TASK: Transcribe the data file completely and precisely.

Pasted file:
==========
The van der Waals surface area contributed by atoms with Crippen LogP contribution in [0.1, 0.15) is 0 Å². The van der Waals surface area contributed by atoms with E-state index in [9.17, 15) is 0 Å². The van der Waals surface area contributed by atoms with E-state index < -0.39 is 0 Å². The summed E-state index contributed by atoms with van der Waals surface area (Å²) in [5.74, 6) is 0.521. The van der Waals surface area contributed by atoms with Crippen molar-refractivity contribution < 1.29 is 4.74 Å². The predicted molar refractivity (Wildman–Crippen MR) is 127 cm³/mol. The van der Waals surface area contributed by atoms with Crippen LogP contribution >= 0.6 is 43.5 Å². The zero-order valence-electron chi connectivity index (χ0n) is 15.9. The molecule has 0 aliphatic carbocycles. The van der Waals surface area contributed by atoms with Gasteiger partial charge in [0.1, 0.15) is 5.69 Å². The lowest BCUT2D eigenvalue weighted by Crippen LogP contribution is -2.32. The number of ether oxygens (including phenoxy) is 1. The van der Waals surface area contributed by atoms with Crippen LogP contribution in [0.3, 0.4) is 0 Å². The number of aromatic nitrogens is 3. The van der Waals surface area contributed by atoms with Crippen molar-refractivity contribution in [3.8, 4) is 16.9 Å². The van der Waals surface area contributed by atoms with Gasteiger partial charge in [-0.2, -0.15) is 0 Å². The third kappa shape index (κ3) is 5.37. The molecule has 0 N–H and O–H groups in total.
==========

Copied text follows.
The van der Waals surface area contributed by atoms with Crippen LogP contribution in [0.1, 0.15) is 0 Å². The van der Waals surface area contributed by atoms with E-state index in [9.17, 15) is 0 Å². The van der Waals surface area contributed by atoms with E-state index < -0.39 is 0 Å². The summed E-state index contributed by atoms with van der Waals surface area (Å²) in [5.74, 6) is 0.521. The van der Waals surface area contributed by atoms with Crippen molar-refractivity contribution < 1.29 is 4.74 Å². The predicted molar refractivity (Wildman–Crippen MR) is 127 cm³/mol. The van der Waals surface area contributed by atoms with Crippen LogP contribution >= 0.6 is 43.5 Å². The zero-order valence-electron chi connectivity index (χ0n) is 15.9. The molecule has 0 aliphatic carbocycles. The van der Waals surface area contributed by atoms with Gasteiger partial charge in [0.1, 0.15) is 5.69 Å². The lowest BCUT2D eigenvalue weighted by Crippen LogP contribution is -2.32. The number of ether oxygens (including phenoxy) is 1. The van der Waals surface area contributed by atoms with Crippen LogP contribution in [0.3, 0.4) is 0 Å². The number of aromatic nitrogens is 3. The van der Waals surface area contributed by atoms with Crippen molar-refractivity contribution in [3.8, 4) is 16.9 Å². The van der Waals surface area contributed by atoms with Gasteiger partial charge in [-0.2, -0.15) is 0 Å². The third kappa shape index (κ3) is 5.37. The molecule has 0 N–H and O–H groups in total.